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About the book
  • Published: 3 March 2008
  • ISBN: 9781741666069
  • Imprint: Vintage Australia
  • Format: Paperback
  • Pages: 256
  • RRP: $19.99
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Living In The Maniototo




Through the eyes of a woman of myriad personalities - ventriloquist, gossip and writer - Janet Frame playfully explores the process of writing fiction.

Through the eyes of a woman of myriad personalities - ventriloquist, gossip and writer - Janet Frame playfully explores the process of writing fiction: the avoidances, interruptions and irrelevancies, as well as a teasing blurring between fact and fiction.

The landscape of the Maniototo becomes 'the bloody plain' of the imagination, as the narrator tells us about her marriages and children, her friends (real and imagined), her travels (between New Zealand and the United States) and her stay in the house left in her care by friends travelling in Italy. She must face the reality of death as well as probe the authenticity of the modern world.

  • Pub date: 3 March 2008
  • ISBN: 9781741666069
  • Imprint: Vintage Australia
  • Format: Paperback
  • Pages: 256
  • RRP: $19.99

About the Author

Janet Frame

Janet Paterson Frame (1924-2004) is New Zealand's most internationally acclaimed and distinguished author. She received numerous awards, prizes, grants, fellowships and scholarships in New Zealand and abroad, including honorary doctorates from the universities of Otago and Waikato. In 1983 she was awarded a CBE for services to literature, and in 1990 was made a Member of the Order of New Zealand, the country's highest civil honour.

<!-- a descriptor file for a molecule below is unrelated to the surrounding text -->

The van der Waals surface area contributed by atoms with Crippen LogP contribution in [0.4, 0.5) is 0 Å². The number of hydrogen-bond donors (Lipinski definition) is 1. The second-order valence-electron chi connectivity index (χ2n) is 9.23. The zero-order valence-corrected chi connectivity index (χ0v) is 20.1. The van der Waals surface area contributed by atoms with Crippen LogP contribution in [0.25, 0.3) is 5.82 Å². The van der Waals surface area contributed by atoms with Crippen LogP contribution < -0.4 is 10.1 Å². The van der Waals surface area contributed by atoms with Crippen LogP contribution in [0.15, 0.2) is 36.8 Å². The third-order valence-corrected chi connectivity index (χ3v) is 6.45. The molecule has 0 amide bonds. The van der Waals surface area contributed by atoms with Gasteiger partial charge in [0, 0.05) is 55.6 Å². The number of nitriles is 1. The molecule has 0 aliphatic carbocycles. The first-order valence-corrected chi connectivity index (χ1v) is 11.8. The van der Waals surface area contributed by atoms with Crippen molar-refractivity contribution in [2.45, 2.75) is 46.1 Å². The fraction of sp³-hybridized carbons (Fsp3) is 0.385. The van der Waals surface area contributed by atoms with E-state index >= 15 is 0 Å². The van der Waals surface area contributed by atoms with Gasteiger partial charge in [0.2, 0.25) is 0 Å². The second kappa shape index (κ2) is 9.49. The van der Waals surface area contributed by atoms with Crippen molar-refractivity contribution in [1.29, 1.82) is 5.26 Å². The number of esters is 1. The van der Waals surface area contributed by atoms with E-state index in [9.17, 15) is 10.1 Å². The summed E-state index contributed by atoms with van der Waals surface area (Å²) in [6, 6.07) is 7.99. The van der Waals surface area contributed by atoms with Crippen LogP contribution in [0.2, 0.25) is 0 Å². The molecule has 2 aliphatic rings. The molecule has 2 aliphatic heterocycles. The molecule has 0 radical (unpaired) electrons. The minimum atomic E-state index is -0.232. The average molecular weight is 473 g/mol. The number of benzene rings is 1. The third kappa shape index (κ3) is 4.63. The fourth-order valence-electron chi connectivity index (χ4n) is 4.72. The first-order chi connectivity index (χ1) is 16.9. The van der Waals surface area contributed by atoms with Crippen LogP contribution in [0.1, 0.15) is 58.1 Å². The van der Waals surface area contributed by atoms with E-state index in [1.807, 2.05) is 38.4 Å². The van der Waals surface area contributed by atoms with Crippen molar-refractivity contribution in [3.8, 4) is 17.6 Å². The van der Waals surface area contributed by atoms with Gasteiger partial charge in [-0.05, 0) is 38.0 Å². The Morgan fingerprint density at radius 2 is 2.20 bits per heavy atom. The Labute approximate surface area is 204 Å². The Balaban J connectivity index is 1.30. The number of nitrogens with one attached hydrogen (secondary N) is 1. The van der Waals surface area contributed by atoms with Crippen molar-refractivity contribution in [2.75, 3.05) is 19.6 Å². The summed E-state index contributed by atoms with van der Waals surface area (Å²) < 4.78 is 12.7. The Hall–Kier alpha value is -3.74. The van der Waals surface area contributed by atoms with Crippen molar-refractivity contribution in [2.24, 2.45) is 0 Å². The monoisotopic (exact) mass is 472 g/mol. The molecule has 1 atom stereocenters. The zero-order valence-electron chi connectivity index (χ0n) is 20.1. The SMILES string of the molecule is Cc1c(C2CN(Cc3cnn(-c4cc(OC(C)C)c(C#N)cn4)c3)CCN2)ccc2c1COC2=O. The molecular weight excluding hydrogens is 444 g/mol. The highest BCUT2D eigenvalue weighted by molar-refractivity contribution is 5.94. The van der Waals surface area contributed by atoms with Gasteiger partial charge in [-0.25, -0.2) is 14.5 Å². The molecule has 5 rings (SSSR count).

In her lifetime Janet Frame published eleven novels, four collections of short stories, a book of poetry, a children's book and three volumes of autobiography. Another novel, a book of poetry, a compilation of selected stories and a non-fiction collection have since been published posthumously and future publications containing new and previously uncollected material are planned.


Janet Frame was born in Dunedin in 1924. She was the author of eleven novels, five collections of stories, a volume of poetry and a children's book. She was a Burns Scholar and a Sargeson Fellow and won the New Zealand Scholarship in Letters and the Hubert Church Award for Prose. She was made a CBE in 1983 for services to literature, awarded an honorary doctorate of literature from Otago University in 1978, and one from Waikato University in 1992. She received New Zealand's highest civil honour in 1990 when she was made a Member of the Order of New Zealand. Janet Frame died in January 2004.

Janet Paterson Frame (1924-2004) is New Zealand's most internationally acclaimed and distinguished author. She received numerous awards, prizes, grants, fellowships and scholarships in New Zealand and abroad, including honorary doctorates from the universities of Otago and Waikato. In 1983 she was awarded a CBE for services to literature, and in 1990 was made a Member of the Order of New Zealand, the country's highest civil honour.

In her lifetime Janet Frame published eleven novels, four collections of short stories, a book of poetry, a children's book and three volumes of autobiography. Another novel, a book of poetry, a compilation of selected stories and a non-fiction collection have since been published posthumously and future publications containing new and previously uncollected material are planned.

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Praise for Living In The Maniototo

“Quirky, rich, eccentric”

Margaret Atwood

“Probably as near a masterpiece as we are likely to see this year... it is a novel full of riches.”

The Daily Telegraph (UK)

“Puts everything else that has come my way this year in the shade.”

The Guardian

“The most original and resourceful novel I have read for a long time.”

New Statesman

“Frame’s novel is remarkable - full of word plays, cameo portraits and deliberate mystery”

Publisherâ??s Weekly

“Frame's writing has the unique quality of being both eccentric and central to the precarious business of our psycho-social existence. She offers us expressions of uncommonly articulated but familiar experience. Known for her ability to focus on alienation, madness and death, she is nevertheless capable of affirming the most exquisite sensations of being alive”

The Australian

“In many ways she (Frame) is incomparable”

The Australian

“Frame's fiction made [me] feel that I have always been a couple of steps from where I wanted to get in my own writing”

Nobel Laureate Patrick White


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